• Approaches to Partnership Between Indigenous and Non-Indigenous Group in the Heritage Sector - From a settler perspective, it is important when working with Indigenous communities to work with all of the local Indigenous communities in your area. This means being aware of what Indigenous communities are present in your area. Know also that partnerships between Indigenous and non-Indigenous communities can mean more funding-pulling clout. Finally, respect First Nations and their rights to sovereignty, and acknowledge their process of nation building. 
  • Know what you don't know - From a non Indigenous perspective it is important to realize that settler approaches to keeping artifacts, as well as settler approaches to copyright and to heritage at large are not always the right or the best paths to pursue, particularly when dealing with non-settler artifacts and knowledge. Know that different cultural approaches to these things may, in fact, be entirely at counterpoints. 
  • Repatriation - Repatriation is the bringing of both tangible and intangible heritage home to its original community. The repatriation of ancestors, artifacts, and knowledge is an important step in the process of healing from centuries of inter-generational trauma.  Repatriation is a way to reconnect with old knowledge, and to revive old arts.  A repatriated object may experience physical, symbolic, or life-ending use (such as burial). Repatriation can be a long and complex process, involving lots of talking and collaboration, and a building of trust between both the museum repatriating the object, and the community it is being repatriated to.The process can be affected by funding, knowledge, capacity, processes, and people. Settler institutions should not be afraid to take the first step in repatriating something back to its original community, as too often the onus for seeking out appropriated cultural artifacts lies with Indigenous communities.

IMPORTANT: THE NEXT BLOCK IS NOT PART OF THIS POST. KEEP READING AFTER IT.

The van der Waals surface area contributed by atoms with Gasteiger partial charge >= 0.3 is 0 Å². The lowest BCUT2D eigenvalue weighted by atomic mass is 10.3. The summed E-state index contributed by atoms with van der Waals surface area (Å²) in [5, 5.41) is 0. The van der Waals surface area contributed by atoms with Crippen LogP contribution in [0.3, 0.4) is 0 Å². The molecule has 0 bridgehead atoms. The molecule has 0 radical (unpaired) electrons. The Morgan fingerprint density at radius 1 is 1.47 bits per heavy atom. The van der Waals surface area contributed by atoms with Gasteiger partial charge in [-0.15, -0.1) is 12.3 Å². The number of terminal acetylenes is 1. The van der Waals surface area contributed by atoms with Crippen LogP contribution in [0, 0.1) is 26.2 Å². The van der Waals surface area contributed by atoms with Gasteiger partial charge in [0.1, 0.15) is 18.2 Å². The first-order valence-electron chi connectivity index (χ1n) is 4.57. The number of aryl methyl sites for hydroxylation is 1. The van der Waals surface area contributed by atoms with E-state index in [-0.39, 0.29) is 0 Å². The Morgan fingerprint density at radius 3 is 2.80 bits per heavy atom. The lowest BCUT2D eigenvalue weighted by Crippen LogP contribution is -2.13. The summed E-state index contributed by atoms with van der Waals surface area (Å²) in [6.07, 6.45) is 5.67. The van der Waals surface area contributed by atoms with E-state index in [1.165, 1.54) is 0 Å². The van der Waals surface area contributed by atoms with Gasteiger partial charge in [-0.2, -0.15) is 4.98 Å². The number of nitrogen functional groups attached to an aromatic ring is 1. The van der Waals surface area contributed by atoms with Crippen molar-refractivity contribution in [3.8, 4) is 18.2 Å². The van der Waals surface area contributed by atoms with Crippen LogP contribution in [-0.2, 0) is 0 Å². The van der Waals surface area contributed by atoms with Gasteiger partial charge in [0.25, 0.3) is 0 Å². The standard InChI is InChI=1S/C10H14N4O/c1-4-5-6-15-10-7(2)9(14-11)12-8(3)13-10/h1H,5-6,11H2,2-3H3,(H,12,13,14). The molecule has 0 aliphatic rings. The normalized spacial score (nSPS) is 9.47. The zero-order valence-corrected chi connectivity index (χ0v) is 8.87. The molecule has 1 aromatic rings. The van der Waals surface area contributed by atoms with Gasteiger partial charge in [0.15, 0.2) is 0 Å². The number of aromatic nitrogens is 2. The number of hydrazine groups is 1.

• Preservation - Sans Chemicals - Keep a history of any pesticides used on an article. Definitely track this history down prior to repatriation of any object, as the toxicity of the object may have an impact on how it can be safely used by the community once repatriated. To figure out the history of contamination, review any written history, talk to old staff members, look for physical evidence of contamination, read up on how pesticides have been used in museums in the past, perform spot tests. Also, where necessary, change the access policy for contaminated collections. The speaker on this subject, Nancy Odegaard, also made the very good point that if something is of significant age, but in excellent condition, it might be prudent to suspect that some sort of pesticide had been used on it in the past. For safety, when inspecting items that may have contaminants, use gloves and always perform inspections in a well ventilated area. Finally, Odegaard suggested some ways in which pesticides could be removed, or their effects mitigated: First, the chemical needed to be identified and its presence on the object measured. Second, a vacuum with a HEPA filter is often used, at low suction. Third, washing is also often an option. The mass of the object must be known prior to washing, and a portion of the object must be tested to determine whether dyes will bleed. When washing, minimal agitation must be used, and the object must be air/blot dried. Once contaminants have been identified within a collection, keeping WHMIS safety data sheets is a good idea.